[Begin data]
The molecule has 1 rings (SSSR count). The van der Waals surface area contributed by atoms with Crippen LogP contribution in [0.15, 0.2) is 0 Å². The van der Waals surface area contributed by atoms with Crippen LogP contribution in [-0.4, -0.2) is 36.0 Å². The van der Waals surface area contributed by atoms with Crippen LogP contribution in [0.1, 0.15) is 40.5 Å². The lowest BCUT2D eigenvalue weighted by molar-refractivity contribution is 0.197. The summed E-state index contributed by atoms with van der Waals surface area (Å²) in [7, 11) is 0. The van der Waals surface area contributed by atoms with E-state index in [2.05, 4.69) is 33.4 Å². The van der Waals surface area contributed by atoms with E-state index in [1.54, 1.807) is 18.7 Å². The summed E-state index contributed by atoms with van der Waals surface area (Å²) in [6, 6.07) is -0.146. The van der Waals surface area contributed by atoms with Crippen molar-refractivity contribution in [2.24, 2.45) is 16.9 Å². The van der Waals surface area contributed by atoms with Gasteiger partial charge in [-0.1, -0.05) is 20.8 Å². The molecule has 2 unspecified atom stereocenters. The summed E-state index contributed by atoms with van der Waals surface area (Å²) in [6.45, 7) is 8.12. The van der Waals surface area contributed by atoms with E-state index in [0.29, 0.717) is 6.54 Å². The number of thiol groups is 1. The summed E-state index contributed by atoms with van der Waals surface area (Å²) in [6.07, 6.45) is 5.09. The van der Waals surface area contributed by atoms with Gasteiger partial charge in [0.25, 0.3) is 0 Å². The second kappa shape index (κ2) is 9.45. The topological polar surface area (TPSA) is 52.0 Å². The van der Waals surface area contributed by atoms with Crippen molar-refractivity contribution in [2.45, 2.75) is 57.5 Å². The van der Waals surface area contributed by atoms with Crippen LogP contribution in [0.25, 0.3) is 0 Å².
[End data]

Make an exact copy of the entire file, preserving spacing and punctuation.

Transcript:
The molecule has 1 rings (SSSR count). The van der Waals surface area contributed by atoms with Crippen LogP contribution in [0.15, 0.2) is 0 Å². The van der Waals surface area contributed by atoms with Crippen LogP contribution in [-0.4, -0.2) is 36.0 Å². The van der Waals surface area contributed by atoms with Crippen LogP contribution in [0.1, 0.15) is 40.5 Å². The lowest BCUT2D eigenvalue weighted by molar-refractivity contribution is 0.197. The summed E-state index contributed by atoms with van der Waals surface area (Å²) in [7, 11) is 0. The van der Waals surface area contributed by atoms with E-state index in [2.05, 4.69) is 33.4 Å². The van der Waals surface area contributed by atoms with E-state index in [1.54, 1.807) is 18.7 Å². The summed E-state index contributed by atoms with van der Waals surface area (Å²) in [6, 6.07) is -0.146. The van der Waals surface area contributed by atoms with Crippen molar-refractivity contribution in [2.24, 2.45) is 16.9 Å². The van der Waals surface area contributed by atoms with Gasteiger partial charge in [-0.1, -0.05) is 20.8 Å². The molecule has 2 unspecified atom stereocenters. The summed E-state index contributed by atoms with van der Waals surface area (Å²) in [6.45, 7) is 8.12. The van der Waals surface area contributed by atoms with E-state index in [0.29, 0.717) is 6.54 Å². The number of thiol groups is 1. The summed E-state index contributed by atoms with van der Waals surface area (Å²) in [6.07, 6.45) is 5.09. The van der Waals surface area contributed by atoms with Gasteiger partial charge in [0.25, 0.3) is 0 Å². The second kappa shape index (κ2) is 9.45. The topological polar surface area (TPSA) is 52.0 Å². The van der Waals surface area contributed by atoms with Crippen molar-refractivity contribution in [2.45, 2.75) is 57.5 Å². The van der Waals surface area contributed by atoms with Crippen LogP contribution in [0.25, 0.3) is 0 Å².